It all started when Hub began teaching me about music, and musicians.  You see when we first met, I was pretty musically stupid; although I liked music I had never paid much attention to the names of the bands, or the songs, that I liked.  Any of you out there who are musicians are sure to sympathize with Hub.

A typical conversation went like this:

Awesome song comes on the radio while we’re driving.

Me:  Oh, I love this song!  Cue off-tempo tapping on my leg.

Hub:  Oh yeah?  Who’s singing it?  Then, with rolled eyes.  And you’re off.  Hub then demonstrates the ‘proper’ way to tap in time with the beat.

Me:  What do you mean I’m on the one and the three?  That matters?  And I don’t know who this is.  Or the name of the song.  See, I know that’s going to be Hub’s next question.

Thus began my musical education.  Now I can tell Led Zepplin from Rush, name which Beatle is singing which song, name the artist AND title of my favorite songs, and I have finally (somewhat) mastered the fine art of keeping time ‘appropriately.’  Who knew counting to four could be so difficult?

But, why should Hub have all the teaching fun with Name That Tune?  So I started Name That Mammal.  He’s getting pretty good, too.  What’s that?  You say you can’t wait to learn fun facts about some cool creatures?

Then let’s play….

Name That Mammal!

You may never have seen this particular coat variation on this big cat before:

This cat is usually spotted, but has tell-tale tear marks that positively identify it.

The spots on this cat are solid, and irregularly shaped.  Again you see the distinctive tear marks.  These act like the dark marks football players will put under their eyes; they help reduce the glare of the bright African sun.  At one time, you could find these cats throughout southern Asia, India, and Africa.  Today they have lost more than 3/4 of their former range.

Their extraordinarily flexible spine allows them an incredible reach and drive when they run, making them the fastest land mammal, able to reach speeds of up to 70 mph.

I worked with Kubali for a brief time before I left the Zoo.  She was the last big cat I worked with but she is still there today meeting and educating Zoo visitors.  Like their tiny cousins, these cats purr.  They are the only big cat to do so.

She was purring when this picture was taken.

Bonus points if you can name the coat type in Picture 1.

To give credit where credit is due.  Pictures 1, 2 and 3 were found at the following websites.  Picture 4 is all mine!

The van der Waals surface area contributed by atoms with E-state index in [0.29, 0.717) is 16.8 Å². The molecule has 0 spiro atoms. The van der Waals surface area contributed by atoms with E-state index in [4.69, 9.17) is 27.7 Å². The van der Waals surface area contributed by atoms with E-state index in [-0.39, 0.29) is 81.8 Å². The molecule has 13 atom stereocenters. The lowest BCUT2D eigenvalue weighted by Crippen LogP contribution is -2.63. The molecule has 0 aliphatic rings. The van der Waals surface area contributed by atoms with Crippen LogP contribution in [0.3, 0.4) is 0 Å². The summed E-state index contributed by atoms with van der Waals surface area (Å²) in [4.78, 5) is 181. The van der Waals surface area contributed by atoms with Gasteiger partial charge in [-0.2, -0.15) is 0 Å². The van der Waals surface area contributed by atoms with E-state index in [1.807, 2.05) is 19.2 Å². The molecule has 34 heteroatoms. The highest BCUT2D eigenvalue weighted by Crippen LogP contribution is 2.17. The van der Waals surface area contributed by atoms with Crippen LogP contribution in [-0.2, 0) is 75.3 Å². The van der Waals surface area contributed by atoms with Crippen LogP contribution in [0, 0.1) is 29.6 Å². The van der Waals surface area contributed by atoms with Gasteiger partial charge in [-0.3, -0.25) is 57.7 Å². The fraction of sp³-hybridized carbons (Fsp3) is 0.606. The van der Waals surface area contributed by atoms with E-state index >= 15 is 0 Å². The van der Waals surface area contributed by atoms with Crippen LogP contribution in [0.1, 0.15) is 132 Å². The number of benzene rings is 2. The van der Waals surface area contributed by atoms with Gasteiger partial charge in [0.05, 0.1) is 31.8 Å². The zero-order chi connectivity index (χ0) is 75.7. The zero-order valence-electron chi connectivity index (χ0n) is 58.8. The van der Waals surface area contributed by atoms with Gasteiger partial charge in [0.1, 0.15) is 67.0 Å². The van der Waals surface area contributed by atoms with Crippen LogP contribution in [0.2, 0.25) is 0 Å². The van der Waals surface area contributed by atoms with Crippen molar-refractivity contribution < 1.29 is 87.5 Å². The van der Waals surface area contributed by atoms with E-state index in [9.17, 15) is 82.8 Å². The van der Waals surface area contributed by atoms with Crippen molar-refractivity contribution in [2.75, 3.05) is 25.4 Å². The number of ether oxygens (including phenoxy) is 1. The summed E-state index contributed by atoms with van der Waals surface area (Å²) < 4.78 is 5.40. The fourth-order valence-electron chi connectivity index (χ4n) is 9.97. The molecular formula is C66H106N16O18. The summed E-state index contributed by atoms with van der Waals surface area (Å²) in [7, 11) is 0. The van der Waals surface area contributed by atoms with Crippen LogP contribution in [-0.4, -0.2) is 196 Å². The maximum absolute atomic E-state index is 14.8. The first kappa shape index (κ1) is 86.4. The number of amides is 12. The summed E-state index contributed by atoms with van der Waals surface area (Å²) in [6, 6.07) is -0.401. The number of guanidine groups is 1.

King Cheetah


24 Responses

  1. I know I’ve said this before, but that must have been the coolest job in the world! I love seeing your pictures of you and the animals. Keep them coming for my enjoyment.

    And the music thing isn’t so hard once you “feel” it. I believe that you either have it, or you don’t. For some people rhythm just comes naturally. Add dancing to the mix and it gets even more complicated. Singers and musicians think counts of 4; dancers use counts of 8. You can always tell the dancers because they start with, “five, six, seven, eight.”

    Love the post!

    Patricia Rickrode
    w/a Jansen Schmidt

  2. I popped on over from Susie’s blog! Glad I did! I used to drive the zoo mobile and I recognized that gorgeous Cheetah!! You are so lucky that you got to work with Kubali..who awesome 🙂

  3. Amazing animal! It’s so cool to see how their physical makeup works in action–ie that flexible spine and the speeds they can reach.

    1. They’re definitely short distance sprinters, but for that short space of time, WOW! At the San Diego Wild Animal Park they do (or did) running demos for the public with their cheetahs.

  4. Beautiful. I am sure it wasn’t all petting the big cats all day, but boy am I envious of your time with the zoo.

  5. I guessed right 🙂 Such beautiful pictures. I envy you for having the chance to interact with these wild animals in real life. That’s always been a dream of mine. I have a whole list of wild animals I’d love to meet, pet, and learn more about.

  6. I still suck at recalling the name of songs and the artists that sing/play them. Lucky you to have had the opportunity to work with animals. It must have been very rewarding. They really do make the world a better place. Too bad about that food chain issue though! (smile)

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